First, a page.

California Water Conveyance Upgrades Receive $100 Million in Support

Brian German Agri-Business, Water

The California Department of Water Resources (DWR) is supporting upgrades to water conveyance facilities throughout the state. A $100 million funding program was recently announced to restore capacity to areas of the California Aqueduct, San Luis Canal, Delta-Mendota Canal, and Friant-Kern Canal. Collectively, the four canals help provide water to nearly three million acres of farmland and 130,000 acres of wetlands.

Water Conveyance

“Fixing these canals is an important foundational piece to ensure a reliable and climate resilient water supply for California,” DWR Director Karla Nemeth said in a press release. “It enables us to move water during very wet conditions, which will be essential to adapting to more extreme weather.  Restoring capacity in our existing infrastructure provides a critical link in diversifying water supplies by supporting groundwater replenishment throughout the Central Valley and water recycling projects in Southern California. It’s a prudent investment in our water future.”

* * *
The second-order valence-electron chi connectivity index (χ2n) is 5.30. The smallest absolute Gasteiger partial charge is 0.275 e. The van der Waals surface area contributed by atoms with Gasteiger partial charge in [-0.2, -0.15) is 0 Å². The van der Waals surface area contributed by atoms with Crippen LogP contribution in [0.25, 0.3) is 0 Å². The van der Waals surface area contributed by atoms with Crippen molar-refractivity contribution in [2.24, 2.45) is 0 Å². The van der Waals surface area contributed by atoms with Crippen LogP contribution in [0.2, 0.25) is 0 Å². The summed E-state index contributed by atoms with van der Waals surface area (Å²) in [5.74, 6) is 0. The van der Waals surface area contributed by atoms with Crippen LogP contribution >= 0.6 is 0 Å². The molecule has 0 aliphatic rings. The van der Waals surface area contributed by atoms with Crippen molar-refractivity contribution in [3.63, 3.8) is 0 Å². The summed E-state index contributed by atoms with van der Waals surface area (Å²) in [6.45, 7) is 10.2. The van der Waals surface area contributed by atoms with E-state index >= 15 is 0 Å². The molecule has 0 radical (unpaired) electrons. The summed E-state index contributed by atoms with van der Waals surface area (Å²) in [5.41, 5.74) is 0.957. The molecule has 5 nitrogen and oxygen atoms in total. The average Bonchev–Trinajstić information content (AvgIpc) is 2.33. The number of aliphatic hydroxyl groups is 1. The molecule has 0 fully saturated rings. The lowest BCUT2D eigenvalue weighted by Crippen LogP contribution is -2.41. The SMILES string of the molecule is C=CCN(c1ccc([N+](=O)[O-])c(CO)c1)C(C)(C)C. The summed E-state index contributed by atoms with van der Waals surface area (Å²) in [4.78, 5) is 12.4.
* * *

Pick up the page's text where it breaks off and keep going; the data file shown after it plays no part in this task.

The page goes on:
The funding program to improve water conveyance through California is aimed at addressing issues of subsidence that have reduced overall water carrying capacity. Up to $37 million will be provided to the State Water Project’s California Aqueduct and San Luis Canal during the first year of the program. The Friant Water Authority is receiving $39.2 million to help support conveyance within the Friant Kern Canal. The San Luis Delta-Mendota Authority is also receiving $23.8 million for improvements to the Delta-Mendota Canal. Funding for the projects is being made possible through the 2021-22 State Budget Act, which also authorizes an additional $100 million for the next fiscal year.

The funding support will be used for the planning, permitting, and construction of rehabilitation projects to address subsidence. Recipients will also be working to assess future risks and develop plans for mitigating continued subsidence moving forward. Once completed, the water conveyance upgrades will help restore up to 50 percent of the overall capacity of the canals over the coming decade.

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Brian German

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Ag News Director, AgNet West